As you stand at the lectern prepared to give your well-rehearsed speech or keynote address, remember this is your moment. The audience is there for you to entertain, engage and inspire. Emphasising just how powerful speech can be, here are some of the most inspirational speeches delivered by an array of politicians from the lectern in the House of Commons.
Sir Winston Churchill, House of Commons, 4 June 1940
Among the thousands of stirring speeches that Churchill made during his time in politics, this is probably the best-known and most often quoted (or misquoted). It’s part of a speech that Churchill made following the Dunkirk evacuation just weeks after becoming prime minister.
“We shall fight on the seas and oceans… we shall defend our island, whatever the cost may be. We shall fight on the beaches, we shall fight on the landing grounds, we shall fight in the fields and in the streets, we shall fight in the hills; we shall never surrender…”
It was, in effect, an exultation to the nation to pick itself up and start the struggle all over again, despite the setback at Dunkirk – and the impending defeat of France. The great man would strut around the room smoking a cigar, composing his oratorical tours de force – and this speech steeled the nation’s resolve at a vital time in our history when some members of the Cabinet wanted to open negotiations with the Axis powers. Any such deal would have been disastrous for Europe and would have meant the annihilation of the remaining Jews on the Continent. It’s also a speech that speaks to all of us who have had bitter disappointments in life.
Sir Geoffrey Howe, House of Commons, 13 November 1990
Geoffrey Howe was certainly not one of politics great orators. Denis Healey once famously declared that being attacked by Howe was ‘like being savaged by a dead sheep’ – but in 1990, the Conservative MP delivered a stinging rebuke to the prime minister, Margaret Thatcher, that precipitated her downfall. Standing up in the House, he criticised her for undermining her colleagues’ efforts in Europe, describing her actions as…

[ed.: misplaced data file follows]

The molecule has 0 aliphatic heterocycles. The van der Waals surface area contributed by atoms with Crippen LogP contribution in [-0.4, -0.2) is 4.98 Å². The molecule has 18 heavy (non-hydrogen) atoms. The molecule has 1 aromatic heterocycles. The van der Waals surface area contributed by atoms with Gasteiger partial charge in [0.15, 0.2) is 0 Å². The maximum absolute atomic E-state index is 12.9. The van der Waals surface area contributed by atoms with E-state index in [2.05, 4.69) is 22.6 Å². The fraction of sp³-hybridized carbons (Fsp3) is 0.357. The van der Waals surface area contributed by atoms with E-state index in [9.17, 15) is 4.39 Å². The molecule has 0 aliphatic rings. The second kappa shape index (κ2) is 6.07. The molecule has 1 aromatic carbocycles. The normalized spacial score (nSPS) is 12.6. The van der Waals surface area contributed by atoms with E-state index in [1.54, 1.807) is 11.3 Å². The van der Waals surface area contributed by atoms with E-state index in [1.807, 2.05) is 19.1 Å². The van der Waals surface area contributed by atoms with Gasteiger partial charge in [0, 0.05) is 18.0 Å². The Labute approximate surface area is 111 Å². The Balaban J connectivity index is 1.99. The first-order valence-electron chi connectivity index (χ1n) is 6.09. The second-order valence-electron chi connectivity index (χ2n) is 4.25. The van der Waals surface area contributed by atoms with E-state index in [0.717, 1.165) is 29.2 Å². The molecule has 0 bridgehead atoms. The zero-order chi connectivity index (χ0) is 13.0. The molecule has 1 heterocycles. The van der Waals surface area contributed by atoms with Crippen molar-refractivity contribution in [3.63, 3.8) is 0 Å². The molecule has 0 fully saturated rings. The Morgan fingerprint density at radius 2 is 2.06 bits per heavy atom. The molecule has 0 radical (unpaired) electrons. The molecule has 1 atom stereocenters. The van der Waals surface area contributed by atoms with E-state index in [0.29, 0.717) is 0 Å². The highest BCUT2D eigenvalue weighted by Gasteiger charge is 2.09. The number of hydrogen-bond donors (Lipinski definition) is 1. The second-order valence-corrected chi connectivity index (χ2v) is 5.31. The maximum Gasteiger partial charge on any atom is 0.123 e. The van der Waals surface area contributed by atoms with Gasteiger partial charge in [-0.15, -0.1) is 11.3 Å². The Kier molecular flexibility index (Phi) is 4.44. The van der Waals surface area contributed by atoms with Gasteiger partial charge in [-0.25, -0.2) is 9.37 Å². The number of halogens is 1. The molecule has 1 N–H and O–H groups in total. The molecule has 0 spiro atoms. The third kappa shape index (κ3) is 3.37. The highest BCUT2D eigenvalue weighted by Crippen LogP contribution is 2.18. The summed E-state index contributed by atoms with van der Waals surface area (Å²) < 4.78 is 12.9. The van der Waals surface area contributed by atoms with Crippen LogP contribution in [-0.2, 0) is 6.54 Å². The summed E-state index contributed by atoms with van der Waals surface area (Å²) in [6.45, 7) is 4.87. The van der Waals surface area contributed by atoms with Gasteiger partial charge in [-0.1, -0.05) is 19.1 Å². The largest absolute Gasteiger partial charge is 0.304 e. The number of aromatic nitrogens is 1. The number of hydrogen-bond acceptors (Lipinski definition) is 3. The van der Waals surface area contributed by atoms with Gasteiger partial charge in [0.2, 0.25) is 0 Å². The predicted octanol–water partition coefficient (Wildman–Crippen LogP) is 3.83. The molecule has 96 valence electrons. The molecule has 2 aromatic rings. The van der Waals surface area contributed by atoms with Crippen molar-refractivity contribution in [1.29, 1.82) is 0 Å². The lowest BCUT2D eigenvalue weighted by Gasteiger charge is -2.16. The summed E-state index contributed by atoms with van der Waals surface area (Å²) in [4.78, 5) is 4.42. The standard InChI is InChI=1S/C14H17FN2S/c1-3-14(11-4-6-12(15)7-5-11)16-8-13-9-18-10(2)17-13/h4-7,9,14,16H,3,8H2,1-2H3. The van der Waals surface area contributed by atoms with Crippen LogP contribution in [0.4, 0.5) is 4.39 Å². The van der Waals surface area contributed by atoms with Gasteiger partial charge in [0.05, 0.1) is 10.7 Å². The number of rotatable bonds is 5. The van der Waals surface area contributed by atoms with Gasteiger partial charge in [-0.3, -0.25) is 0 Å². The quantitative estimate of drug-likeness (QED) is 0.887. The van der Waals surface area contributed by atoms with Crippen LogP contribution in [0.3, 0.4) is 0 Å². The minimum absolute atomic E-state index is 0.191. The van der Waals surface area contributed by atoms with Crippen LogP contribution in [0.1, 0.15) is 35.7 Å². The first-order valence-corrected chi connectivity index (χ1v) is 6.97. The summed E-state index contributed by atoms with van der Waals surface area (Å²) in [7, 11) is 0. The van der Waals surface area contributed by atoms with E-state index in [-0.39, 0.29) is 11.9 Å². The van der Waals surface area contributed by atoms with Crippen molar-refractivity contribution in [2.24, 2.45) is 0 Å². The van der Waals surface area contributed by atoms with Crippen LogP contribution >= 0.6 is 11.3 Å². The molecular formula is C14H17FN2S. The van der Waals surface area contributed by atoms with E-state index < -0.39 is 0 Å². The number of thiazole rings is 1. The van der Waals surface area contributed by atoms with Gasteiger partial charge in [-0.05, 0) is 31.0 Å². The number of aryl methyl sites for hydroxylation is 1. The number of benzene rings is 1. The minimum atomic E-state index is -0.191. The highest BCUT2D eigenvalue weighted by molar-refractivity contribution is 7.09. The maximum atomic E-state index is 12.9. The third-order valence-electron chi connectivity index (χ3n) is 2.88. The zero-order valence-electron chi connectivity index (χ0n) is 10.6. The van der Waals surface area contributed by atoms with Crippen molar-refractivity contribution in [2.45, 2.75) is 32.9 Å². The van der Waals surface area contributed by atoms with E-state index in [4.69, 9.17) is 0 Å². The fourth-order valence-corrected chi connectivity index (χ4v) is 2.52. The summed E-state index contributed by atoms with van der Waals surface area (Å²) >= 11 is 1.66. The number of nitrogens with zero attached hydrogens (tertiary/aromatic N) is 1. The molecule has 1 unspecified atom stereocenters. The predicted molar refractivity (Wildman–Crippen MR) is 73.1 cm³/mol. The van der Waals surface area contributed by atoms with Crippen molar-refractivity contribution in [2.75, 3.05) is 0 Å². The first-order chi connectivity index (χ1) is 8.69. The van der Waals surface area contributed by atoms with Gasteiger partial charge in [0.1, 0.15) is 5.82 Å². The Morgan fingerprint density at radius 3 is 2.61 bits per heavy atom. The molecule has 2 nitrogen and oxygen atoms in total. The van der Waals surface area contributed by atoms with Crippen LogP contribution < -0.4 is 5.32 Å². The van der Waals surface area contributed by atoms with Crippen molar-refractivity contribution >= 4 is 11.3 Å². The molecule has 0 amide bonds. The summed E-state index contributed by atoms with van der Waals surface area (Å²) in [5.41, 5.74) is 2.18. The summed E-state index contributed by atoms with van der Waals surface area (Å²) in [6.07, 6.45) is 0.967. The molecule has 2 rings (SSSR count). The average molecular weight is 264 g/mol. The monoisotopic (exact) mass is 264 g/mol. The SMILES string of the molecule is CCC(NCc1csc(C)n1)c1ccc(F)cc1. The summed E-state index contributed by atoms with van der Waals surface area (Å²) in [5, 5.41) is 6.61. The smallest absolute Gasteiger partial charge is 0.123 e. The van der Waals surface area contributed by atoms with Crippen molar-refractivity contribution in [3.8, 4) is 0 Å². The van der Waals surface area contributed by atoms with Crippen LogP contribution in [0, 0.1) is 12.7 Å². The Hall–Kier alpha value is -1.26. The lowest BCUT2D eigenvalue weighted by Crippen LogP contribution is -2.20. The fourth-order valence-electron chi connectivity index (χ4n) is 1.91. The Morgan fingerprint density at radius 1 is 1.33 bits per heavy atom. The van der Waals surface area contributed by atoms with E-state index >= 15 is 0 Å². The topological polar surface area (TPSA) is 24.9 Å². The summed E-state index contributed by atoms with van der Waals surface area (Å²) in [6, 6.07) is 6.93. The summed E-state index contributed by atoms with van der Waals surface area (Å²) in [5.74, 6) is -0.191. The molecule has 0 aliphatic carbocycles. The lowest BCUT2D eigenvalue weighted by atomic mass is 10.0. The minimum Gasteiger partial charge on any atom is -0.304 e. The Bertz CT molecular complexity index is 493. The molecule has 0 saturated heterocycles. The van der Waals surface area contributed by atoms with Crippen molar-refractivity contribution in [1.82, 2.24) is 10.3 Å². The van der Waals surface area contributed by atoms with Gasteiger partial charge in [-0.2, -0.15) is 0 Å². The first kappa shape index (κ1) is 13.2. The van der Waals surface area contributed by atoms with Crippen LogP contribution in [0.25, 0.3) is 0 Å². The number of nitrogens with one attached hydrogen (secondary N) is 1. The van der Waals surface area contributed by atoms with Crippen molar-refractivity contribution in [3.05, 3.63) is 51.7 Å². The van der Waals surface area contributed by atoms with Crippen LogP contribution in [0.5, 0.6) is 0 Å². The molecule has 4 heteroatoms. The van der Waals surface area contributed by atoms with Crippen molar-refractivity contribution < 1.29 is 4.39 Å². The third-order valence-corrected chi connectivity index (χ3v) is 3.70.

“like sending your opening batsmen to the crease only for them to find, the moment the first balls are bowled, that their bats have been broken by the team captain.”
He went on to say that he realised that any attempt as foreign secretary to get her to change her mind was ‘futile’ and that he had resigned in the belief that doing so was ‘right for my party and my country’. It was the beginning of the end for Thatcher and is a reminder that speeches can change the course of history. It appealed to the British public because of the image it portrayed – a quintessentially British reference to a national sport.
Margaret Thatcher, Conservative Party Conference, 10 October 1980
Like her or loathe her, there is no doubt that Margaret Thatcher defined a generation and set policies in place that have had ramifications ever since. In this speech, she uttered the words that defined her as Prime Minister.
“If our people feel that they are part of a great nation and they are prepared to will the means to keep it great, a great nation we shall be and shall remain. So, what can stop us from achieving this? What then stands in our way? The prospect of another winter of discontent? I suppose it might.
“But I prefer to believe that certain lessons have been learnt from experience, that we are coming, slowly, painfully, to an autumn of understanding. And I hope that it will be followed by a winter of common sense. If it is not, we shall not be—diverted from our course.
“To those waiting with bated breath for that favourite media catchphrase, the “U” turn, I have only one thing to say. “You turn if you want to. The lady’s not for turning.”